The tomato bulgur pilaf dish is perhaps one of the most famous – but bulgur wheat is also often used to fill out vegetarian dishes like this.

So, now we’ve got our hands on these edible wild plants, let’s make bulgurlu çiriş otu yemeği.

This is the sort of wholesome food that you get in lokantas all over Turkey.

And you know what they do in places like this, don’t you? Well you drizzle a load of natural Turkish yoghurt all over the top of it.


Let your dish get to around room temperature and drizzle the natural yoghurt over.

Then you can either eat everything up as it is or you can grill some chicken or barbecue some köfte and use your bulgurlu çiriş otu yemeği as a side serving.

If you’re wondering how on earth you can make this Turkish edible wild plants recipe at home when you can’t get your hands on çiriş, never fear, there are alternatives.

A similar taste and texture is the green ‘leafy’ bit at the top of leeks. You can also use the green stems of spring onion, too.

A white bowl with cooked bulgur wheat in an oil-based tomato sauce. A green leafy vegetable - çiriiş - is also in the mixture.
5 from 1 vote

Çiriş Otu With Bulgur Wheat

Bulgurlu çiriş otu yemeği is a Turkish edible wild plants recipe that makes a healthy side dish. It works really well with grilled meats such as chicken & köfte.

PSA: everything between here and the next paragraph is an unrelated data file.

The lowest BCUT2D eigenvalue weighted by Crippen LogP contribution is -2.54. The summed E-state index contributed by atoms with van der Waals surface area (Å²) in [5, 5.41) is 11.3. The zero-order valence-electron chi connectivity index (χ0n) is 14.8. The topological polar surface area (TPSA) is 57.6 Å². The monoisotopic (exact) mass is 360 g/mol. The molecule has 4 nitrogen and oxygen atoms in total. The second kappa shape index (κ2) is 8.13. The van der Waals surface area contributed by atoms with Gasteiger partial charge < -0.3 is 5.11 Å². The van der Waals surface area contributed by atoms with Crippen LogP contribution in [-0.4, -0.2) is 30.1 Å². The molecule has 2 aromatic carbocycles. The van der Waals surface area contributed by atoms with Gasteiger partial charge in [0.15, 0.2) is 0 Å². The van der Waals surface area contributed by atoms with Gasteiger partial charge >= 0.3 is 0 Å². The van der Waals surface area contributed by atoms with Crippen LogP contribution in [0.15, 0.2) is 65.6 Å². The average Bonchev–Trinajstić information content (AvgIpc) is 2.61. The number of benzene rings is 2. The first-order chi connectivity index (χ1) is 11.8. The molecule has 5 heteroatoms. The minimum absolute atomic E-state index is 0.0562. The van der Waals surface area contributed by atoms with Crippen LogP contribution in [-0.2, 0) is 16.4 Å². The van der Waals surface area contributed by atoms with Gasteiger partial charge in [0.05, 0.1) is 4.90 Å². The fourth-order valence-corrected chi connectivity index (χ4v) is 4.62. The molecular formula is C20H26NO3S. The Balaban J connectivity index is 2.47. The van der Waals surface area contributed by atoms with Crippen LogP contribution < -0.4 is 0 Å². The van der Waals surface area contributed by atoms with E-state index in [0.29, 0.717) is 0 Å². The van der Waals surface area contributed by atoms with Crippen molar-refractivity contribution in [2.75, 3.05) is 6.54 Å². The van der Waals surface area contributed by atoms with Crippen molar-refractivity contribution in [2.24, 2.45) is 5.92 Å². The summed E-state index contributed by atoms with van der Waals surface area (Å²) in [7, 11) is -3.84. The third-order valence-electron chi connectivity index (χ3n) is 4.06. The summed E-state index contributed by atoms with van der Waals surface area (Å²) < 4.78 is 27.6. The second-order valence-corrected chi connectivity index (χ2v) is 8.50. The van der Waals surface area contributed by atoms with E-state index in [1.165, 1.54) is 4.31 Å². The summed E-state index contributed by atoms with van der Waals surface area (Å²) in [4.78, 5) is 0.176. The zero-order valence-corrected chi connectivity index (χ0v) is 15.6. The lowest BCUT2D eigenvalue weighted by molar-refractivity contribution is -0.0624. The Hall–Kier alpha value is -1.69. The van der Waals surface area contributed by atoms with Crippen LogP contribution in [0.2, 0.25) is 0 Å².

Save Print Pin
Course Side Dish
Cuisine Turkish
Prep Time 10 minutes
Cook Time 20 minutes
Total Time 30 minutes
Servings 4
Calories 200kcal
Author Turkey’s For Life


  • ½ kilogram çiriş otu washed & chopped into pieces around 3cm long
  • 1 handful coarse bulgur wheat
  • 1 medium-sized onion peeled & chopped
  • 1 tablespoon tomato paste
  • 1 tablespoon olive oil
  • salt & pepper to season


  • In a deep saucepan, gently heat the olive oil and add your onions.
  • Stir around until the onions start to sweat and then add your bulgur wheat.
  • Keep stirring over low heat for around 5 minutes so that your bulgur wheat begins to soften but doesn’t stick to the pan.
  • Now stir in your salça (tomato paste) and a pinch of salt and pepper
  • Immediately add your çiriş otu and 2-3 cups of hot water.
  • Give it all a stir around, bring to the boil and then place a lid on your pan and reduce the heat.
  • Let it simmer for 10-15 minutes until your bulgur wheat is cooked through.
  • Remove from the heat and serve luke warm or at room temperature.


  • Obviously, not everyone can get access to çiriş otu. If you would still like to make this dish, you can substitute these edible wild plants for the leafy bit of leeks or the green shoots of spring onions.
  • Bulgurlu çiriş otu yemeği is very tasty with some natural yoghurt drizzled over the top.